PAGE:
‘Go back for Pybus’ – former West Indies bowler Darren Powell believes CWI should consider former coach

Phil Simmons, who was the head coach of the West Indies men’s team, resigned after the last tour of Australia and Andre Coley was appointed as an interim coach in his place. He will take charge of the team for the upcoming tours of Zimbabwe and South Africa.

phil simmons on ireland coach
(Image courtesy: EMPICS sport)

However, former West Indies fast bowler Darren Powell believes that former West Indies coach Richard Pybus should pay close attention to trying to get the recently vacated head coaching position.

Pybus was sacked in controversial circumstances four years ago as part of a series of changes by then-incumbent West Indies cricket administration Ricky Skerritt and his vice-chairman Kishore Shallow.

The move proved to be particularly unpopular at the time, given the fact that West Indies, under his leadership had only just put together an impressive performance in a Test series win against England and showed plenty of good qualities in a battling 2-2 tie in the ODI series between the teams.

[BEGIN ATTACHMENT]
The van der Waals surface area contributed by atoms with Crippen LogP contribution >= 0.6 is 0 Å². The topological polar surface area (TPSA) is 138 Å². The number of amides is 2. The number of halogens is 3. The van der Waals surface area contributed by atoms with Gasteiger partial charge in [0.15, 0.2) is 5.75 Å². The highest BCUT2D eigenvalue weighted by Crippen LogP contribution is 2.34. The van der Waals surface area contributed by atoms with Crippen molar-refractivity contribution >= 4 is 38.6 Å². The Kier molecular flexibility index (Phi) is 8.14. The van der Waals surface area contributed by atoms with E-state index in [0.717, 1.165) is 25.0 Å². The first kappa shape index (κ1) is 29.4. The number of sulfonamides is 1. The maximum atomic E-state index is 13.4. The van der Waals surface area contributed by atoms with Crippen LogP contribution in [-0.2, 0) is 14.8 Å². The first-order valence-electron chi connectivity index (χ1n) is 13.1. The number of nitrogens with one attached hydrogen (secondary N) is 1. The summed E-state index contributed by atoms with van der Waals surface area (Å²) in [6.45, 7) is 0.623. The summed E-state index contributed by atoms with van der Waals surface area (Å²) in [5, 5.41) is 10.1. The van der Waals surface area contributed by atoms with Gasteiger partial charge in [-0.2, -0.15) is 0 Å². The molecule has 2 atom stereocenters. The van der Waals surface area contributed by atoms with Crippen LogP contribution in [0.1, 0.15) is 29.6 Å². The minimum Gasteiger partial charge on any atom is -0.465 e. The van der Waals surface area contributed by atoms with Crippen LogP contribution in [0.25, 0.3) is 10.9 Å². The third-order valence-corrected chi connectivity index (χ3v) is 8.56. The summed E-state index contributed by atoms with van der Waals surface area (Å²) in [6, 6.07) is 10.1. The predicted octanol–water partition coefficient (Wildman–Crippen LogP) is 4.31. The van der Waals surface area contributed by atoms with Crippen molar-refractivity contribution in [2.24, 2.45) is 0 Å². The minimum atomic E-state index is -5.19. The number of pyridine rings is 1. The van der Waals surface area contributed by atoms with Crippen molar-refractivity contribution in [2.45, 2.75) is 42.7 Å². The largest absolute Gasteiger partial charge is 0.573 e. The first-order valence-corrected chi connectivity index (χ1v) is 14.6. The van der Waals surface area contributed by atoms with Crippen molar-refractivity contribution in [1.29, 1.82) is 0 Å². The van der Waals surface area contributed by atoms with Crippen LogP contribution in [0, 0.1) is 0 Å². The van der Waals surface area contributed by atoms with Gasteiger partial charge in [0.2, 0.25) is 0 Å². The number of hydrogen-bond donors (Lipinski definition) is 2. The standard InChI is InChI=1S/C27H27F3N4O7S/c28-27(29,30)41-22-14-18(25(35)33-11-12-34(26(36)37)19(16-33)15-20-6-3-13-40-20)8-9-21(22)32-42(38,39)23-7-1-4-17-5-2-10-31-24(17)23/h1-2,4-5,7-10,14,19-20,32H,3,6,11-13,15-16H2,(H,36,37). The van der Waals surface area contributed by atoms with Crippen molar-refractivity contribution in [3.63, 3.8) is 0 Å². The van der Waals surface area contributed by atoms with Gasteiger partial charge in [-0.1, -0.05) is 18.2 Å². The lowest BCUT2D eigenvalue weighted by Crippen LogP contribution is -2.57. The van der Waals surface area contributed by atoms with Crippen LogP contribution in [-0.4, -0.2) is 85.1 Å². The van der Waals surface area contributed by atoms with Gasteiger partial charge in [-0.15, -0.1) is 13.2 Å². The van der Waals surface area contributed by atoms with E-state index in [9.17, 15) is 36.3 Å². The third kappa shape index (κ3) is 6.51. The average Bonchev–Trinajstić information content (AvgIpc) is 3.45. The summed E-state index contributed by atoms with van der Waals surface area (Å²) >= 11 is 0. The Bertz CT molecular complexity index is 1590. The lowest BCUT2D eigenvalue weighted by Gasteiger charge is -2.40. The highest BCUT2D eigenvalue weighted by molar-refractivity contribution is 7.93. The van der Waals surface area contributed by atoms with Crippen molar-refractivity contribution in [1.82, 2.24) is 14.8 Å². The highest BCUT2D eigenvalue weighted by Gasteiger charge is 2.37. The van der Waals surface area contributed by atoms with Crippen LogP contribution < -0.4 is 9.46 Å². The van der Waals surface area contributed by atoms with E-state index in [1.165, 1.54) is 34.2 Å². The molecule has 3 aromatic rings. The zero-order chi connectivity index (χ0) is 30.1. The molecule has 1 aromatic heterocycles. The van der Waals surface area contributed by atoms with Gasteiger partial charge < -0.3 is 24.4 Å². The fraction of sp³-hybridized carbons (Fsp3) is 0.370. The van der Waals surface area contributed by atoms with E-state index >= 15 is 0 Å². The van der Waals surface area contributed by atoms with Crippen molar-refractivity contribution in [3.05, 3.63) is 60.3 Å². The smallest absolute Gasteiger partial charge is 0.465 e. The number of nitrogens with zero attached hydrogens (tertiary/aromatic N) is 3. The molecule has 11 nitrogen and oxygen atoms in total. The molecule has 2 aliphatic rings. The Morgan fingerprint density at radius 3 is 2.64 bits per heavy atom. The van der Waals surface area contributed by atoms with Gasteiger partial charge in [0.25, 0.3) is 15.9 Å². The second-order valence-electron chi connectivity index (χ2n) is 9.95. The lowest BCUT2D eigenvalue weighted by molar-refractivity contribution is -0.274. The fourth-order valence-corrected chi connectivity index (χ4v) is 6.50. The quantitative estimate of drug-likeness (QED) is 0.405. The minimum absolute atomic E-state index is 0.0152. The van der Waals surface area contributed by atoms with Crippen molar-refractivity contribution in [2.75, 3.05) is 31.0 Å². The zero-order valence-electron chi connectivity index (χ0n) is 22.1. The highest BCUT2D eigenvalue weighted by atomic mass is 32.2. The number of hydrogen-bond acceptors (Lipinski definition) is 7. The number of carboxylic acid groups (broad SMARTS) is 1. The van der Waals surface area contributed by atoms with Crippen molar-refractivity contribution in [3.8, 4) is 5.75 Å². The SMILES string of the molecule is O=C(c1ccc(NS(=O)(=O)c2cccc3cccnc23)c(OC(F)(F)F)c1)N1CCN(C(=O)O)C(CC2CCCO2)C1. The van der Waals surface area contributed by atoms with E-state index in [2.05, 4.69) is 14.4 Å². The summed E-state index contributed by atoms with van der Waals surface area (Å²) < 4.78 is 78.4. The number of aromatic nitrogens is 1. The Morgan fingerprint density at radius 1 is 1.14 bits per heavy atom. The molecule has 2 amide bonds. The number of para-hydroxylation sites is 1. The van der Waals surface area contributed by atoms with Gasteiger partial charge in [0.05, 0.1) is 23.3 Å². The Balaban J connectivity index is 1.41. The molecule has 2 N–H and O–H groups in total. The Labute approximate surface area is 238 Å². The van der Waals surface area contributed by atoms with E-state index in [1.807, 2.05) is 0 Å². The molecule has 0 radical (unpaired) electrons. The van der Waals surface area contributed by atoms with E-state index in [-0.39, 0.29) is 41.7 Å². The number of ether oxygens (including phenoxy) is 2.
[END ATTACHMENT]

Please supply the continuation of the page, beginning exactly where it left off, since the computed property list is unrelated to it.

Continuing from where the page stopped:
In addition to that, several stakeholders and even some players advised the administration against making so many changes with the 2019 World Cup less than two months away.

Joining the Mason and Guest radio show, Powell said he believed CWI had gone down the wrong path and could return to Pybus if necessary.

“Why can’t we go back for him (Pybus) he was doing a good job and we have tried another way and it seems as if things didn’t go down the right road.”

As part of their election platform, the Skerritt, Shallow administration had promised to prioritize Caribbean-born people for top leadership positions.

“If you look at Pybus and what he did with the West Indies, I would have been willing to cut off my nose to spite my face for him…how do you know why a man becomes a man when he can accept that he was wrong, apologize and move on.”

Prior to taking over as the team’s coach, 54-year-old Pybus was West Indies’ director of cricket from 2013 to the end of 2016 and endured a rocky stint as director of high performance in February 2018.

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